Although it’s over a week in, the new year is still fresh on my mind. As I’ve thought of my post 365 and 52 (project): the numbers of 2012, I’ve wondered what I’d do one on if I did one. I like writing. I like blogging. I like making waterballoons and eating spoonfuls of peanut butter. I like taking photographs of my goofy but loveable friends and attempting to draw obscure flowers like mountain laurel.

But what is one-year-of-my-life worthy? What is one-year-of-my-life blogworthy? It’s strange how thinking on what you blog about inevitably leads you to think on what your life is about. (And for any first-time readers, this is probably the most philosophical I’ve ever waxed in a post. I’ll try to throw in a few jokes or puns before it’s all over.)

Well, here’s what I decided: whatever you blog about, you are promoting in some way. I always blog about blogging, because I, of course, promote readers to begin blogs about the random things I write on. But this year, I want to promote something else, too. I want to promote volunteering, giving back, helping people, putting into those people and places that provide so much for you and your community.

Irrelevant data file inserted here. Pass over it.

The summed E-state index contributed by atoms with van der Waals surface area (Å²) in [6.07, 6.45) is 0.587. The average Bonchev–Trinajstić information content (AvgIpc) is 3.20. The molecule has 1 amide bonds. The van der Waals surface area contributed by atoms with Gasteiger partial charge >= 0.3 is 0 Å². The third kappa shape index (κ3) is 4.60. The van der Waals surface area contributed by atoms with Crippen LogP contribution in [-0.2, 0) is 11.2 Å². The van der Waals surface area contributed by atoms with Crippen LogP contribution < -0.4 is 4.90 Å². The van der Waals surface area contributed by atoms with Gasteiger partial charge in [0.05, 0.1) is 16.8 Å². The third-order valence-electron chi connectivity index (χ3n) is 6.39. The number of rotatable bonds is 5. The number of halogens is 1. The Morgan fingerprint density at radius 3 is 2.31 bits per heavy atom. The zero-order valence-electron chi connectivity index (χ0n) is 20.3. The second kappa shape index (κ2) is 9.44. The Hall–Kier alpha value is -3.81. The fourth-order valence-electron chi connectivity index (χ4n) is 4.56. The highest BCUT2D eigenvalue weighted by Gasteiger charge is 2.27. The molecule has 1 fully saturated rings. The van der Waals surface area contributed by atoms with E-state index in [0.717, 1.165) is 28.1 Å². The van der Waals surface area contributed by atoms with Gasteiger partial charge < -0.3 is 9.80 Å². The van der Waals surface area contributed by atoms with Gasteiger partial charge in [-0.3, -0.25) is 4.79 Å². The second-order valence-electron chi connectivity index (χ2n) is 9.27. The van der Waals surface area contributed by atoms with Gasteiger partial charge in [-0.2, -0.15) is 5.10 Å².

So, here’s the goal: volunteer at one place in my community per week this whole year. I already have a list of possibilities. Along the way, I hope anyone in the area will join me in my ventures. In fact, I hope never to go alone. I’m not sure yet if I’ll blog about this 52 project, but someone should start a blog about it.

Example blog: (Perfect example, might I add! And I thought of the idea before even seeing this blog, but it goes to show I’m not the only one around here with some good ideas.)

The promised joke: A peanut walks into a bar, and then . . . Snickers.

meeting for the first time

Somebody ought to start a blog about meeting for the first time . . .

Meeting people. Being introduced. Introducing yourself. First impressions. Shaking hands.